Outstanding BUILD grant balances

Considering how much local money is on the line, Action News Jax Investigator Emily Turner went to local leaders and stakeholders asking whether this is still a worthwhile expenditure considering the scale-backs and ballooning price tag. Instead, Action News Jax found profound silence.


Turner sent a project breakdown out to 45 stakeholders for an interview:

It was sent to Jacksonville City Council all the way up to the U.S. Department of Transportation. Only State Rep. Angie Nixon, Jacksonville; Jacksonville City Council Members Rahman Johnson, Matt Carlucci, Jimmy Peluso, and Rory Diamond agreed to do an interview.

JTA, the owner of the project, would not agree to an interview. Instead, it sent this statement:

JTA statement

But while JTA refused an interview, Action News Jax found it was happy to let others speak on its behalf, briefing them with the high points. One of those people was Nixon, who originally sat down with us in favor of the project, but after going through our research scrapped her stance, and instead sent this:

“I am disappointed by the failure of JTA to meet current deadlines and am getting a bit concerned. I have requested a meeting with the CEO to discuss where JTA is with the project. We have to ensure we are being good stewards of the taxpayers’ money; and based on all I’ve read recently, I don’t know if that’s happening. I look forward to having an open dialog and asking tough questions, so our community receives the services they need.”

But as of the story’s air date, May 6, Nixon had not received a call back for that meeting with Ford. It has been at least three weeks. Johnson was also briefed on the project ahead of our interview but stuck with his stance in favor of it.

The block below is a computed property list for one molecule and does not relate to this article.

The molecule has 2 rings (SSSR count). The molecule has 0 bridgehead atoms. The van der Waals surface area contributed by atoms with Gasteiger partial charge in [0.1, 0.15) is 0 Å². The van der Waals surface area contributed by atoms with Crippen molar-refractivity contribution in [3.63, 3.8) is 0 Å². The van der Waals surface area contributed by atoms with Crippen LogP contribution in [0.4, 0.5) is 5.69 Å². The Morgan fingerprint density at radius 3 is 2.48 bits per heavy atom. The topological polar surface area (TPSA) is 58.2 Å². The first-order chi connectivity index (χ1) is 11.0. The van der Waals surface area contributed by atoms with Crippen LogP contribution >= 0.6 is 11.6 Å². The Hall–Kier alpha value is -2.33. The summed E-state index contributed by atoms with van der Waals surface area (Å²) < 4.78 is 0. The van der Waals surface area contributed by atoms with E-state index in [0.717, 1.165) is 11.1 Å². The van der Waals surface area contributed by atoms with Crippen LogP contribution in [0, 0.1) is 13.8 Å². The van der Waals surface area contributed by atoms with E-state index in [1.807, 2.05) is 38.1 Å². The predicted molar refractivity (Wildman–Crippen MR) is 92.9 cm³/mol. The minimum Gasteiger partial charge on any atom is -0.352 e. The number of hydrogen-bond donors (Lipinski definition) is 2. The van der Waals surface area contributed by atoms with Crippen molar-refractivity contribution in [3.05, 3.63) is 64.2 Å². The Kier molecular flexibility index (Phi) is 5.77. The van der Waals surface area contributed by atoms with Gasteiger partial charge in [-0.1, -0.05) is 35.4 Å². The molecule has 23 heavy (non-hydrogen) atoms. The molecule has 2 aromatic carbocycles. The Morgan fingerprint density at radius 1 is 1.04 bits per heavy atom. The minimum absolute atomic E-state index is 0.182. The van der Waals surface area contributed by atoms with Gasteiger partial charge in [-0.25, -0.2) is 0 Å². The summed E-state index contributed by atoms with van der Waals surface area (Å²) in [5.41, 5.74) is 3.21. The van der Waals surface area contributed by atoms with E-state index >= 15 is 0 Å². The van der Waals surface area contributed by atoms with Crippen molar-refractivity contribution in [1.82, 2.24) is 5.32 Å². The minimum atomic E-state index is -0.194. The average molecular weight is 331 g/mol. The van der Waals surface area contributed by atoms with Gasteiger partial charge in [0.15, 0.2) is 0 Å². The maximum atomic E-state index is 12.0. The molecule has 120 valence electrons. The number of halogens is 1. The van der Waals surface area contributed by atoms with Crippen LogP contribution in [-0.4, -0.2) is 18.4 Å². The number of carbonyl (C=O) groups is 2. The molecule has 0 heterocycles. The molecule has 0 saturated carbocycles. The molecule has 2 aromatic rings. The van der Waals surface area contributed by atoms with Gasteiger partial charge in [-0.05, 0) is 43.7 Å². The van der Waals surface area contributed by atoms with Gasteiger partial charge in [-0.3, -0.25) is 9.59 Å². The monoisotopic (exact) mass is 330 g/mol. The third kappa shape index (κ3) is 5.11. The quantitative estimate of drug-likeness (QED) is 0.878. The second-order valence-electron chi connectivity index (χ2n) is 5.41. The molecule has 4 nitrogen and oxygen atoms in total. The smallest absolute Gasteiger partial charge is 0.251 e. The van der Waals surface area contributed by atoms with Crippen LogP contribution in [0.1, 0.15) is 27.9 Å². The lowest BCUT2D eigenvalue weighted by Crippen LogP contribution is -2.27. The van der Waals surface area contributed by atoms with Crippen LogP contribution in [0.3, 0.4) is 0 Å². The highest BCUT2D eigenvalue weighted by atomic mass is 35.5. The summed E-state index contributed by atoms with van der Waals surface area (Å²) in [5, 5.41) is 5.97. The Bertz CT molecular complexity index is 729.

He said, “It seems to be in jeopardy from the way it looks, but we also know that the technology just like most technology, it’s still developing. I do have a lot of confidence and faith in data. I’ve seen the plans and what it looks like. And though they have missed some of the deadlines, the fact is, it’s a piece of technology that’s allowing people to build this technology to bring it to Jacksonville.”

Johnson stopped short of saying he’d be OK with backstopping the funding if the federal and state grants fall through, but still has faith.

“The people at JTA are the experts,” he said, “But I’m certainly willing to at least give them the leeway to try to figure out how we can get to something that’s going to provide an opportunity for the city to move forward and be world-class.”

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Carlucci also supports the project. He said, “If It works, it’ll be a great success. If it doesn’t, you know, then we will have learned a lesson and every city, including Jacksonville, has some expensive lessons.”

See responses gathered from stakeholders below:

Action News Jax has already told you about the major concerns the Florida Department of Transportation (FDOT) had with the project. FDOT asked JTA to scale it back, but the Authority refused.

The state worried about the price, scope, and viability of the project. Those concerns are echoed by Diamond, who said, “It’s a boondoggle,” and Peluso, who said, “This project is, frankly, a nightmare.”

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They sit on opposite sides of the aisle and politically, agree on very little, but the Ultimate Urban Circulator is an exception.

“This is basically the second iteration of the Skyway,” Peluso said, “and I’m really concerned it will be the end of mass transit in our city. Mass transit is all about moving a lot of people from one place to another, creating commercial corridors, creating new development, prospects. This is not going to do that in the slightest.”

Diamond agreed, saying, “This is another ride to nowhere. I think we should cut our losses while we can.”